By: Aravind Adiga
Format/Source: Advanced Reading Copy courtesy of Simon & Schuster CA
From Aravind Adiga, the bestselling, Booker Prize–winning author of The White Tiger, a dazzling new novel about two brothers in a Mumbai slum who are raised by their obsessive father to become cricket stars, and whose coming of age threatens their relationship, future, and sense of themselves.
Manjunath Kumar is fourteen and living in a slum in Mumbai. He knows he is good at cricket—if not as good as his older brother, Radha. He knows that he fears and resents his domineering and cricket-obsessed father, admires his brilliantly talented sibling, and is fascinated by curious scientific facts and the world of CSI. But there are many things, about himself and about the world, that he doesn’t know. Sometimes it even seems as though everyone has a clear idea of who Manju should be, except Manju himself. When Manju meets Radha’s great rival, a mysterious Muslim boy privileged and confident in all the ways Manju is not, everything in Manju’s world begins to change, and he is faced by decisions that will challenge his understanding of it, as well as his own self.
Filled with unforgettable characters from across India’s social strata—the old scout everyone calls Tommy Sir; Anand Mehta, the big-dreaming investor; Sofia, a wealthy, beautiful girl and the boys’ biggest fan—this book combines the best of The Art of Fielding and Slumdog Millionaire for a compulsive, moving story of adolescence and ambition, fathers, sons, and brothers. Selection Day is Adiga’s most absorbing, big-hearted novel to date, and proves why “with his gripping, amusing glimpse into the contradictions and perils of modern India, Aravind Adiga has cemented his reputation as the preeminent chronicler of his country’s messy present”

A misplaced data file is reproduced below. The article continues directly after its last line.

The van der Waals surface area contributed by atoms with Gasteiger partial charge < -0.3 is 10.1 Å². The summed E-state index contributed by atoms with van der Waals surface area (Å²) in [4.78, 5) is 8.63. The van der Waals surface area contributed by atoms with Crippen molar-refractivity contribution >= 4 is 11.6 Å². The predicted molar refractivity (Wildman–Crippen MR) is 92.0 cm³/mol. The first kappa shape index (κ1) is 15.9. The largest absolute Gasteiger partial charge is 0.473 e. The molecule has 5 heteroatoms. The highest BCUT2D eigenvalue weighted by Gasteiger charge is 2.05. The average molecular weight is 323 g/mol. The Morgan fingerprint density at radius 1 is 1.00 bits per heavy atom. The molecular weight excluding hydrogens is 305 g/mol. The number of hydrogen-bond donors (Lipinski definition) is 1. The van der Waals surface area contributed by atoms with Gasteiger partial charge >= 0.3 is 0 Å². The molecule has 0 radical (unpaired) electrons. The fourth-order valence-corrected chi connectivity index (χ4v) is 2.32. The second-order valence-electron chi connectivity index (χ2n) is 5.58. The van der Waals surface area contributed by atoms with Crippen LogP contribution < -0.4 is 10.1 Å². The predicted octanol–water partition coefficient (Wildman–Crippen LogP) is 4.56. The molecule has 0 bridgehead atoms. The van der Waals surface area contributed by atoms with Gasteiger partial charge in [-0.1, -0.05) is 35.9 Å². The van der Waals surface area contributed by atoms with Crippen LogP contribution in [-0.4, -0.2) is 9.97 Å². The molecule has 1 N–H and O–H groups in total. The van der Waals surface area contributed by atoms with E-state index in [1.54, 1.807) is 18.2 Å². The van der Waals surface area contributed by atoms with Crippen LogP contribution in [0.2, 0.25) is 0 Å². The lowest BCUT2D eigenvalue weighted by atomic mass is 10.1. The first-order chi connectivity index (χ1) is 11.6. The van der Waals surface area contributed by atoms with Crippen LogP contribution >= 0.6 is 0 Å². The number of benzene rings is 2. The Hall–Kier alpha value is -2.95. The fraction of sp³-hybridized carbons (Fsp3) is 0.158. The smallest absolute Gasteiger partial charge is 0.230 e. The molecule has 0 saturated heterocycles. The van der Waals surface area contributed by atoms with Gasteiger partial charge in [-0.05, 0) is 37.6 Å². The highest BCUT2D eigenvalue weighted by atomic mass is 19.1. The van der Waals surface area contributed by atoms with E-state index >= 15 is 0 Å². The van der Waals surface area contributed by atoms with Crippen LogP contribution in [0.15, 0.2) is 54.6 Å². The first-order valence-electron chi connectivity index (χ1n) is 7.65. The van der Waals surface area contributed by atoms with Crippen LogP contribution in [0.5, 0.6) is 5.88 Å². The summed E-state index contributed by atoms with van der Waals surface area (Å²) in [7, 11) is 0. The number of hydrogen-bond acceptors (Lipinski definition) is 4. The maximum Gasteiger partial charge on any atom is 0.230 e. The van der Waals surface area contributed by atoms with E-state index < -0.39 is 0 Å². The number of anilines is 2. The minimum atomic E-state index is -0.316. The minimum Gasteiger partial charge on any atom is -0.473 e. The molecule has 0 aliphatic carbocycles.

Firstly, yeah, this review actually went live by mistake last week when I was still sorting out my hosting and url redirection issues so I rescheduled it for today. Oops!
Anyhow, I had seen Aravind Adiga’s The White Tiger around but I had never picked it up to read (will have to change that sometime in the near future). In the meantime Simon & Schuster CA contacted me asking if I was interested in reading this book; it sounded different geographically and otherwise from what I usually read so I agreed in exchange for an honest review. This book will be available on 03 January 2017.
Now, I was pretty excited when I initially agreed to read this book for review: set in India, a story about family with the running theme of cricket, a sport I have never truly understood nor learnt about, but especially the family dynamic aspect of the novel. Unfortunately I found that for most of the novel, the characters and the family were apart so whilst the shadow of each other’s personalities and achievements weighed down on the other characters, there weren’t as many confrontations or scenes together as I thought there would have.
I also wished I understood cricket more–I thought the book would sort of enlighten me a bit about the game and how it works, but I finished the book feeling even more confused than ever before =/
Overall, whilst Selection Day had great ideas and a great premise, I felt like perhaps there was too many things going on: a coming of age story, family dynamics amongst a strict single father and two rivalling sons in dreams and ability, sexuality, class/religion…In the end I just didn’t feel for the story nor truly cared for the characters.